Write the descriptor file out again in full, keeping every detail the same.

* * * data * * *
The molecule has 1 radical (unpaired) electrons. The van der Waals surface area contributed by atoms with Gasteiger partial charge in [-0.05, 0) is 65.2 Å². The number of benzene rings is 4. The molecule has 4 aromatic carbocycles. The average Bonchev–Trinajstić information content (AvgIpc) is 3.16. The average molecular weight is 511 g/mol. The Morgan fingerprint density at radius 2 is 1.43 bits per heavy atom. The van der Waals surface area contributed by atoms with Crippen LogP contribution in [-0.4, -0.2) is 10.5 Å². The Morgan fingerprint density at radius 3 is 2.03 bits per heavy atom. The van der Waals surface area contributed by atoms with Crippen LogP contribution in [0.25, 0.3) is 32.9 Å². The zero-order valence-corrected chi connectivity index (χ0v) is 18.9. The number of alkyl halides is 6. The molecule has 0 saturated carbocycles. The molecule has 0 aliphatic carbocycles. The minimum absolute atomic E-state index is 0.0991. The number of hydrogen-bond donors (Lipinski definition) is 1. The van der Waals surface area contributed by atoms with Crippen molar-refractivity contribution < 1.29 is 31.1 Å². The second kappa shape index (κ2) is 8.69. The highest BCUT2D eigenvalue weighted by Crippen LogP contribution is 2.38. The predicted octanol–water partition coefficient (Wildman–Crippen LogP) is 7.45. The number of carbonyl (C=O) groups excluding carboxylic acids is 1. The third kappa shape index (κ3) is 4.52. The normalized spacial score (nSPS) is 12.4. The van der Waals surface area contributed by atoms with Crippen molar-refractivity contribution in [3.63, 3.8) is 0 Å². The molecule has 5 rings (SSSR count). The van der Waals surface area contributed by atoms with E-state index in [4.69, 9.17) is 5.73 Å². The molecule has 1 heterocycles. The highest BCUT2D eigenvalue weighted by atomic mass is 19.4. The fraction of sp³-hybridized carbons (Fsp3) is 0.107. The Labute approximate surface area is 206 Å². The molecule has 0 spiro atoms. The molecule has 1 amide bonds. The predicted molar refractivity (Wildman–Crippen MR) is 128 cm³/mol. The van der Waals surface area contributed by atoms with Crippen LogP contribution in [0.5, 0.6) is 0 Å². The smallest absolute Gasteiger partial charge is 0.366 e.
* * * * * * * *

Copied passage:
The molecule has 1 radical (unpaired) electrons. The van der Waals surface area contributed by atoms with Gasteiger partial charge in [-0.05, 0) is 65.2 Å². The number of benzene rings is 4. The molecule has 4 aromatic carbocycles. The average Bonchev–Trinajstić information content (AvgIpc) is 3.16. The average molecular weight is 511 g/mol. The Morgan fingerprint density at radius 2 is 1.43 bits per heavy atom. The van der Waals surface area contributed by atoms with Crippen LogP contribution in [-0.4, -0.2) is 10.5 Å². The Morgan fingerprint density at radius 3 is 2.03 bits per heavy atom. The van der Waals surface area contributed by atoms with Crippen LogP contribution in [0.25, 0.3) is 32.9 Å². The zero-order valence-corrected chi connectivity index (χ0v) is 18.9. The number of alkyl halides is 6. The molecule has 0 saturated carbocycles. The molecule has 0 aliphatic carbocycles. The minimum absolute atomic E-state index is 0.0991. The number of hydrogen-bond donors (Lipinski definition) is 1. The van der Waals surface area contributed by atoms with Crippen molar-refractivity contribution < 1.29 is 31.1 Å². The second kappa shape index (κ2) is 8.69. The highest BCUT2D eigenvalue weighted by Crippen LogP contribution is 2.38. The predicted octanol–water partition coefficient (Wildman–Crippen LogP) is 7.45. The number of carbonyl (C=O) groups excluding carboxylic acids is 1. The third kappa shape index (κ3) is 4.52. The normalized spacial score (nSPS) is 12.4. The van der Waals surface area contributed by atoms with Crippen molar-refractivity contribution in [3.63, 3.8) is 0 Å². The molecule has 5 rings (SSSR count). The van der Waals surface area contributed by atoms with E-state index in [4.69, 9.17) is 5.73 Å². The molecule has 1 heterocycles. The highest BCUT2D eigenvalue weighted by atomic mass is 19.4. The fraction of sp³-hybridized carbons (Fsp3) is 0.107. The Labute approximate surface area is 206 Å². The molecule has 0 spiro atoms. The molecule has 1 amide bonds. The predicted molar refractivity (Wildman–Crippen MR) is 128 cm³/mol. The van der Waals surface area contributed by atoms with Crippen LogP contribution in [0.5, 0.6) is 0 Å². The smallest absolute Gasteiger partial charge is 0.366 e.